The minister was effectively admitting the Houthis were the Islamic Republic's tool for getting back at Saudi Arabia.

Yet in the past two years, both sides have taken steps to improve relations, without firm results as yet. Nor is the situation likely to change this time.

Photo of Iranian Supreme Leader Ali Khamenei in 2020

Iranian Supreme Leader Ali Khamenei in 2020

commons.wikimedia.org

Riyadh's warming relations with Israel

Iran's former ambassador in Lebanon, Ahmad Dastmalchian, told the ILNA news agency in Tehran that Saudi Arabia is doing Israel's bidding in the region, and has "entrusted its national security, and life and death to Tel Aviv." Riyadh, he said, had been financing a good many "security and political projects in the region," or acting as a "logistical supplier."

The United States, said Dastmalchian, has "in turn tried to provide intelligence and security backing, while Israel has simply followed its own interests in all this."

Furthermore, it seems unlikely Iran's Supreme Leader Ali Khamenei will tolerate, even in this weak period of his leadership, the kingdom's rising power in the region and beyond, and especially its financial clout. He is usually disparaging when he speaks of Riyadh's princely rulers. In 2017, he compared them to "dairy cows," saying, "the idiots think that by giving money and aid, they can attract the goodwill of Islam's enemies."

Iranian regime officials are hopeful of moving toward better diplomatic ties and a reopening of embassies. Yet the balance of power between the sides began to change in Riyadh's favor years ago. For the kingdom's power has shifted from relying mostly on arms, to economic and political clout. The countries might have had peaceful relations before in considerably quieter, and more equitable, conditions than today's acute clash of interests.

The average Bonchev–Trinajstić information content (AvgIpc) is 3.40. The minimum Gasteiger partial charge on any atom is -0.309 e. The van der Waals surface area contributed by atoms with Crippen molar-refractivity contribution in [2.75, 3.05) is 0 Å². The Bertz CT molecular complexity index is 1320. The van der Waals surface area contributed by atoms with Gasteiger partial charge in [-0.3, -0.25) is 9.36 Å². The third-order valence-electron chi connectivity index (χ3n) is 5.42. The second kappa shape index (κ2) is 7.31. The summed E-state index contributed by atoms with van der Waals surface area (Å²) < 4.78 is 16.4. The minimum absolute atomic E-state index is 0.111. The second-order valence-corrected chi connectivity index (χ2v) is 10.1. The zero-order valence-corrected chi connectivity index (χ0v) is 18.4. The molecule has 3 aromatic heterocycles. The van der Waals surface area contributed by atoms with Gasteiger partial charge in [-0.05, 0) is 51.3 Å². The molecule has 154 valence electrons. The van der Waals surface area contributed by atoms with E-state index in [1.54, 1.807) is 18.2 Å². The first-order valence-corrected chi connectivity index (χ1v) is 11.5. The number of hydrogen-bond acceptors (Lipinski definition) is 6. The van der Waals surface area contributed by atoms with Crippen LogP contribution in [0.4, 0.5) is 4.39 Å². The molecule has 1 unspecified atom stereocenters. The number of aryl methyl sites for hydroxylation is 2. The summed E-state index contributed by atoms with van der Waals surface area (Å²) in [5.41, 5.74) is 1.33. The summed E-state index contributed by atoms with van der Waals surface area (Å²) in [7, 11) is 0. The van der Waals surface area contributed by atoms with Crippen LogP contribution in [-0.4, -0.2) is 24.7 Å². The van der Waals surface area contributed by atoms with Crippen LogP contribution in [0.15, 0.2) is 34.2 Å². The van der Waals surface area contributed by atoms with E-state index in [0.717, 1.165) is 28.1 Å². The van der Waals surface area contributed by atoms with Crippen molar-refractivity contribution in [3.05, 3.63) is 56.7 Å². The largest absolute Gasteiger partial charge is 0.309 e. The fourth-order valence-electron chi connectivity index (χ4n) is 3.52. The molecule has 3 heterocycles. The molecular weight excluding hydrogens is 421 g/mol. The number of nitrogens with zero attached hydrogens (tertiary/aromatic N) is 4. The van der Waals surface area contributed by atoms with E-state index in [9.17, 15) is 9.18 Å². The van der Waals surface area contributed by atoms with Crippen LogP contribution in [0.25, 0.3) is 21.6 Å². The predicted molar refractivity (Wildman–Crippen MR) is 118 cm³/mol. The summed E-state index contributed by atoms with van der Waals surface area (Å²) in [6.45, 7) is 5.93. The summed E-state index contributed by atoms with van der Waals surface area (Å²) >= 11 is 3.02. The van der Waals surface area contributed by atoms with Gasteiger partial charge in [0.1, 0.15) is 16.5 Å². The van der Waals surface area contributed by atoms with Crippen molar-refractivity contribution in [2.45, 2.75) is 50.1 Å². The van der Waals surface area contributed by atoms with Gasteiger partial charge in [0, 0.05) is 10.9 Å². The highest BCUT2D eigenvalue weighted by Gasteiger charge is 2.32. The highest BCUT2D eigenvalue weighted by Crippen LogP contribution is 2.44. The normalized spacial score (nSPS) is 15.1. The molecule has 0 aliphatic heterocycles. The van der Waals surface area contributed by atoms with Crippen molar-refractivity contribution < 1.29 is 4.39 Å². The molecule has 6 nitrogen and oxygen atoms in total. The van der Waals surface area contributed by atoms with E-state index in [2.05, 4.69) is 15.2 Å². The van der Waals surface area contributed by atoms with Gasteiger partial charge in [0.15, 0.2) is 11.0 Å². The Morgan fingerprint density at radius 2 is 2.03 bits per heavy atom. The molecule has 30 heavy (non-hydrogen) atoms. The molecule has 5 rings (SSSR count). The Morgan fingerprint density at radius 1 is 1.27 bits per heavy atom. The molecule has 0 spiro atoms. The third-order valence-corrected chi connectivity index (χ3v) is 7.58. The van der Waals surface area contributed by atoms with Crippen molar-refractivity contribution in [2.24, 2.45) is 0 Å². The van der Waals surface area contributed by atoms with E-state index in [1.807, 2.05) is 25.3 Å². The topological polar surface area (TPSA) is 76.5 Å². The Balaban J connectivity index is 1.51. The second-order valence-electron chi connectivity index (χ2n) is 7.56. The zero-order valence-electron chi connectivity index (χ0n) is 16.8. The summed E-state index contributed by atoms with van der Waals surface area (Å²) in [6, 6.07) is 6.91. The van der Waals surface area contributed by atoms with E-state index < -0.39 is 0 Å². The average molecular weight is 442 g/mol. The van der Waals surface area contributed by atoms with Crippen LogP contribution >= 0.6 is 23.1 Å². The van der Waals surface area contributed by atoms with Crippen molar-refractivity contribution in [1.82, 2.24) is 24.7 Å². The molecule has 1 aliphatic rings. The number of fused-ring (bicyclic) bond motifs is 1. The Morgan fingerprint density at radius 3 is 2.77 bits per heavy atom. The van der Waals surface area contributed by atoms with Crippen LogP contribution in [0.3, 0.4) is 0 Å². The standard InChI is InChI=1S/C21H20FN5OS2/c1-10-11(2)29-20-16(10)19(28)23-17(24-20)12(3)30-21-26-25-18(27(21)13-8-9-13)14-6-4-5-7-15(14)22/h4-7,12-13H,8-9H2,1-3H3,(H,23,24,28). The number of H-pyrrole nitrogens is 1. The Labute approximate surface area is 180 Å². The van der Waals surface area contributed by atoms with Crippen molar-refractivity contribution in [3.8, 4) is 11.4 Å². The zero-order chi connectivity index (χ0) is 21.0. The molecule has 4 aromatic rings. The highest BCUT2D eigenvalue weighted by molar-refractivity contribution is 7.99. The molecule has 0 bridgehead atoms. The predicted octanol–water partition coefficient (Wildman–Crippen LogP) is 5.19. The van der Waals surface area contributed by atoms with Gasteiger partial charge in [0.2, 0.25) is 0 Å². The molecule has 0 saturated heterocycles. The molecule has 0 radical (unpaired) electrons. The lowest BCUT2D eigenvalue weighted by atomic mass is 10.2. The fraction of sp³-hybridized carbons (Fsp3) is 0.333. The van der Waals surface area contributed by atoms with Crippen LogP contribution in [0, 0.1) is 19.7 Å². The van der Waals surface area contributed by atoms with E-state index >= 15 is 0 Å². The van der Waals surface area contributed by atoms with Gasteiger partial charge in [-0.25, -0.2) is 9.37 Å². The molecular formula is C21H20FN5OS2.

If nuclear talks break down, Iran's regime may become more aggressive.

Beyond this, the Abraham Accord or reconciliation of Arab states and Israel has been possible thanks to the green light that the Saudis gave their regional partners, and it is a considerable political and ideological defeat for the Islamic Republic.

Assuming all Houthis follow Tehran's instructions — and they may not — improved ties may curb attacks on Saudi interests and aid its economy. Tehran will also benefit from no longer having to support them. Unlike Iran's regime, the Saudis are not pressed for cash or resources and could even offer the Houthis a better deal. Presently, they may consider it more convenient to keep the softer approach toward Tehran.

For if nuclear talks with the West break down, Iran's regime may become more aggressive, and as experience has shown, tensions often prompt a renewal of missile or drone attacks on the Saudis, on tankers and on foreign shipping. Riyadh must have a way of keeping the Tehran regime quiet, in a distinctly unquiet time.